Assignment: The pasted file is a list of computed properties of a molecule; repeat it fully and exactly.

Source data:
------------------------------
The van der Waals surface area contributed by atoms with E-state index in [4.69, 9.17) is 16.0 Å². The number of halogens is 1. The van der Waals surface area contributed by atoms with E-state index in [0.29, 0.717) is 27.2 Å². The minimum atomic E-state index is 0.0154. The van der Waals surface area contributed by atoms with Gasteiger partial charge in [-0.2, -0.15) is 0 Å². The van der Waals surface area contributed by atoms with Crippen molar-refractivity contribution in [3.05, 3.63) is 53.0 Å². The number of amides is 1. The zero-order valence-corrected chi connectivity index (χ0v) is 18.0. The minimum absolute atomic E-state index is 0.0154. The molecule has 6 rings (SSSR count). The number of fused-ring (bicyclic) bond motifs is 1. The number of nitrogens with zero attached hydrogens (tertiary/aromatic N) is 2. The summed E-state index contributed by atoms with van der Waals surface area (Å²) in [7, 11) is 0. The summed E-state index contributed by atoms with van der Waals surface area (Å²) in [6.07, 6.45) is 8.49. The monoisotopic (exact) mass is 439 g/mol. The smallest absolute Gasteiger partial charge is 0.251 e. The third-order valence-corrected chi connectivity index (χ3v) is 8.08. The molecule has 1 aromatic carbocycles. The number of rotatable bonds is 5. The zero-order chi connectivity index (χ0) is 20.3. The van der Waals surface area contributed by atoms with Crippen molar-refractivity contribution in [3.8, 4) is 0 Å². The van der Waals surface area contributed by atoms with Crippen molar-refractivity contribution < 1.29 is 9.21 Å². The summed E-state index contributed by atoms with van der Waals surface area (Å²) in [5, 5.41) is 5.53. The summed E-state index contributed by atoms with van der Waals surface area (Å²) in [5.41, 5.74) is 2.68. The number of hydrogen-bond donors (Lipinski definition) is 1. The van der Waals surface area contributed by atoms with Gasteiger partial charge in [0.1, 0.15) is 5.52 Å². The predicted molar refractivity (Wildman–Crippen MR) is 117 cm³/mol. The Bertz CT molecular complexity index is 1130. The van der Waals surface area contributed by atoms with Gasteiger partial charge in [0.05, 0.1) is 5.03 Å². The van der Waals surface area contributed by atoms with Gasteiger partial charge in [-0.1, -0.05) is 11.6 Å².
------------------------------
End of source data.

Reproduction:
The van der Waals surface area contributed by atoms with E-state index in [4.69, 9.17) is 16.0 Å². The number of halogens is 1. The van der Waals surface area contributed by atoms with E-state index in [0.29, 0.717) is 27.2 Å². The minimum atomic E-state index is 0.0154. The van der Waals surface area contributed by atoms with Gasteiger partial charge in [-0.2, -0.15) is 0 Å². The van der Waals surface area contributed by atoms with Crippen molar-refractivity contribution in [3.05, 3.63) is 53.0 Å². The number of amides is 1. The zero-order valence-corrected chi connectivity index (χ0v) is 18.0. The minimum absolute atomic E-state index is 0.0154. The molecule has 6 rings (SSSR count). The number of fused-ring (bicyclic) bond motifs is 1. The number of nitrogens with zero attached hydrogens (tertiary/aromatic N) is 2. The summed E-state index contributed by atoms with van der Waals surface area (Å²) in [7, 11) is 0. The summed E-state index contributed by atoms with van der Waals surface area (Å²) in [6.07, 6.45) is 8.49. The monoisotopic (exact) mass is 439 g/mol. The smallest absolute Gasteiger partial charge is 0.251 e. The third-order valence-corrected chi connectivity index (χ3v) is 8.08. The molecule has 1 aromatic carbocycles. The number of rotatable bonds is 5. The zero-order chi connectivity index (χ0) is 20.3. The van der Waals surface area contributed by atoms with Crippen molar-refractivity contribution in [3.8, 4) is 0 Å². The van der Waals surface area contributed by atoms with Crippen molar-refractivity contribution < 1.29 is 9.21 Å². The summed E-state index contributed by atoms with van der Waals surface area (Å²) in [5, 5.41) is 5.53. The summed E-state index contributed by atoms with van der Waals surface area (Å²) in [5.41, 5.74) is 2.68. The number of hydrogen-bond donors (Lipinski definition) is 1. The van der Waals surface area contributed by atoms with Gasteiger partial charge in [0.1, 0.15) is 5.52 Å². The predicted molar refractivity (Wildman–Crippen MR) is 117 cm³/mol. The Bertz CT molecular complexity index is 1130. The van der Waals surface area contributed by atoms with Gasteiger partial charge in [0.05, 0.1) is 5.03 Å². The van der Waals surface area contributed by atoms with Gasteiger partial charge in [-0.1, -0.05) is 11.6 Å².